— the PG team

Read more in this edition of the Paper Giant newsletter.

October 23, 2018

PG #20 – Looking for solutions on energy policy

Illustration of a 'Vote for our future' ballot box

If politicians adopted a systems-thinking approach, would Australia's energy policy still be a mess? Find out our take on this in this fortnight's newsletter.

— the PG team

October 9, 2018

PG #19 – Ageing is not a problem to be solved, it is a stage of life

Photo of an elderly man

This fortnight's newsletter is curated by Matiu Bush, Design Integration Lead at Bolton Clark who uses human-centred design to transform the aged care sector. 

Here's to more listening and less guessing,

– the PG team

September 25, 2018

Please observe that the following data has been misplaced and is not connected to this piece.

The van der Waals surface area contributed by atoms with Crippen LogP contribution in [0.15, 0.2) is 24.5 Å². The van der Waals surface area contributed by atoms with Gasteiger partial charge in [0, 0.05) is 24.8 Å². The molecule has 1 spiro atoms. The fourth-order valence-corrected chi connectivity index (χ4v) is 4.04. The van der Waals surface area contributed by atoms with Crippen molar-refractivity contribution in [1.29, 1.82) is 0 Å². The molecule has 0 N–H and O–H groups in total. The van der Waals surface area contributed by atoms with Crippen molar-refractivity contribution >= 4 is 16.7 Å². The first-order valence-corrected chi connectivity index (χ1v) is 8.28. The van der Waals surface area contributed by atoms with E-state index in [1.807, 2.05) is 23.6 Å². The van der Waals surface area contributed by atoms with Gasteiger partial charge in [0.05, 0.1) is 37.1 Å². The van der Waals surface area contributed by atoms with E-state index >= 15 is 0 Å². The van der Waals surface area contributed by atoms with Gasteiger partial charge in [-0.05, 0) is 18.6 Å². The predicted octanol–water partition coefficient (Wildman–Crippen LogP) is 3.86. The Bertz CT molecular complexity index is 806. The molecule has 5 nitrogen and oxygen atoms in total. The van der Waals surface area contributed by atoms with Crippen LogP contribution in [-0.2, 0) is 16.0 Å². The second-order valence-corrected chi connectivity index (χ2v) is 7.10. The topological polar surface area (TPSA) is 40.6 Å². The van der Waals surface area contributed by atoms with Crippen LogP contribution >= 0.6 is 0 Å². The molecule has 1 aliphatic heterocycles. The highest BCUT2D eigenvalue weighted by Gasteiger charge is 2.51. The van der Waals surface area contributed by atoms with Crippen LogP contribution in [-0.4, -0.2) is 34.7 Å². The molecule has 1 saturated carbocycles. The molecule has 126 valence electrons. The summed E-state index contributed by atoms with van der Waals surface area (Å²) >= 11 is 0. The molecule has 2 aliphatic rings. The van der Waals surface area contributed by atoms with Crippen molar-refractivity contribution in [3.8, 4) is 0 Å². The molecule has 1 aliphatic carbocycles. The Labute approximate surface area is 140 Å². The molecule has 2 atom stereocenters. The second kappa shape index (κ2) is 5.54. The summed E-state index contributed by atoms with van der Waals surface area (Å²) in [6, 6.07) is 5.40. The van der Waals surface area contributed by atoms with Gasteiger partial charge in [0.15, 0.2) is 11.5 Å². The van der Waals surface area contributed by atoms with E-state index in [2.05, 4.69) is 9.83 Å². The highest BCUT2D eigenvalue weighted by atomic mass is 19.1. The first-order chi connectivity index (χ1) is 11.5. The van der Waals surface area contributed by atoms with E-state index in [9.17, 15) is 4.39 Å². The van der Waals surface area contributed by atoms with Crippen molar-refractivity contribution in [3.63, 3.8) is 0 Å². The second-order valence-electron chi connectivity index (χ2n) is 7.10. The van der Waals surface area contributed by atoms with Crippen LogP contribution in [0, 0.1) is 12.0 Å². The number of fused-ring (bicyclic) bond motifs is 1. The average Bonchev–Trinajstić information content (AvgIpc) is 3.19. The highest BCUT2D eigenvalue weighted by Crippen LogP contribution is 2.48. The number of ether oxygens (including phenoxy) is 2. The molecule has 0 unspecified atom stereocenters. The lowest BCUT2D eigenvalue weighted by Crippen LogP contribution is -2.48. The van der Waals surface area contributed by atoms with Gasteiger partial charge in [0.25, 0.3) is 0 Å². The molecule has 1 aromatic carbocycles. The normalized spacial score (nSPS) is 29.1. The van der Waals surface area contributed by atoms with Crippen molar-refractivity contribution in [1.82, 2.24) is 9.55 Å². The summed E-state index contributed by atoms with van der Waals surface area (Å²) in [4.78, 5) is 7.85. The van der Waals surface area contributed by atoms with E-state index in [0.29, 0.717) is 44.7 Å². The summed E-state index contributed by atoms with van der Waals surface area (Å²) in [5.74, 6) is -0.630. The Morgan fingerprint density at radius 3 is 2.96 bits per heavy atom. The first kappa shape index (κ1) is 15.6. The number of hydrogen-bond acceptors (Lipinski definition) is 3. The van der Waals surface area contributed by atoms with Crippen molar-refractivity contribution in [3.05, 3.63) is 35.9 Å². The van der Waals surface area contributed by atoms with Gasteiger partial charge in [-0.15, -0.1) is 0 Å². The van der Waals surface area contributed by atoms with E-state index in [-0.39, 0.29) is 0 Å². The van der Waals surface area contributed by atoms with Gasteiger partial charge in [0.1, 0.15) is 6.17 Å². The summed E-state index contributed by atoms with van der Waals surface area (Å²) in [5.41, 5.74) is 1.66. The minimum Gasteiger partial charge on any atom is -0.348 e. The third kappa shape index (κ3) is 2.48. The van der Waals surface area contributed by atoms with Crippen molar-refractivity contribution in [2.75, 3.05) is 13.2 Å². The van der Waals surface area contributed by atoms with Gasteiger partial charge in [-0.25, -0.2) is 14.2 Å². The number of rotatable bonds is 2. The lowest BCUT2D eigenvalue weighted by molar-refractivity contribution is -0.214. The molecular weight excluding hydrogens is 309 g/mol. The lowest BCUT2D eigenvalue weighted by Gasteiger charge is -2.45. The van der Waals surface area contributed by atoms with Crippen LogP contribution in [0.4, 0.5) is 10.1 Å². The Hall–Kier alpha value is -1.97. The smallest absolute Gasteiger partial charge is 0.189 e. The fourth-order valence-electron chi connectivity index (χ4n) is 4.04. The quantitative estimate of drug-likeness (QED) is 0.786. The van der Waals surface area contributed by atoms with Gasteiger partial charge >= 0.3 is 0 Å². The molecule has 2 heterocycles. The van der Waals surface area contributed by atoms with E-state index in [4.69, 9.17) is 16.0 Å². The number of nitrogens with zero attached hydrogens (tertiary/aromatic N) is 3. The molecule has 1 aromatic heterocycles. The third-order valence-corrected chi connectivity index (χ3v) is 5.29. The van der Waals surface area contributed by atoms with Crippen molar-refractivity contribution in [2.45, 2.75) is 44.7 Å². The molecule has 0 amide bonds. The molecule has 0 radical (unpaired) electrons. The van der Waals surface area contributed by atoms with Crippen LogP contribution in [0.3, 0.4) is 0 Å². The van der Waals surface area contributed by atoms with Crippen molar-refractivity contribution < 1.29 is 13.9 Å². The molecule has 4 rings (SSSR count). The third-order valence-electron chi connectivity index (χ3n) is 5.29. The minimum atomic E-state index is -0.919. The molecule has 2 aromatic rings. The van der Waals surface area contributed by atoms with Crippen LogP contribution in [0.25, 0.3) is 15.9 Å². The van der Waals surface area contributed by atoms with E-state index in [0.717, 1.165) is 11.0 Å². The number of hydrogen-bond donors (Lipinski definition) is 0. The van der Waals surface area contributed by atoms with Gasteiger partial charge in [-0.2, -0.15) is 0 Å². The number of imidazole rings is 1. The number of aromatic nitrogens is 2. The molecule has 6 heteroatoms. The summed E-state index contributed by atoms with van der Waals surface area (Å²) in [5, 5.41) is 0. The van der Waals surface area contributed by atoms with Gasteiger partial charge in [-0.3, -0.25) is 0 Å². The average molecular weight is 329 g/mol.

PG #18 – Every act of communication is an act of translation

Birds eye view of three people with flippers on, swimming in the ocean.

In this fortnight's edition of the newsletter we explore the skill of translation in all its forms.

Listening intently,

– the PG team

 

If you're interested in working with us, just get in touch.

Email: hello@papergiant.net
Call Chris Marmo: +61 414 436 829

 

A fortnightly update of our latest thinking, straight to your inbox.

Pink dash

Paper Giant Logo

Level 3
2 Russell Street
Melbourne,
VIC, 3000
Australia

Paper Giant acknowledges the Wurundjeri people of the Kulin nation as the traditional owners of the lands on which our office is located, and the traditional owners of country on which we meet and work throughout Australia. We recognise that sovereignty over the land has never been ceded, and pay our respects to Elders past, present and emerging.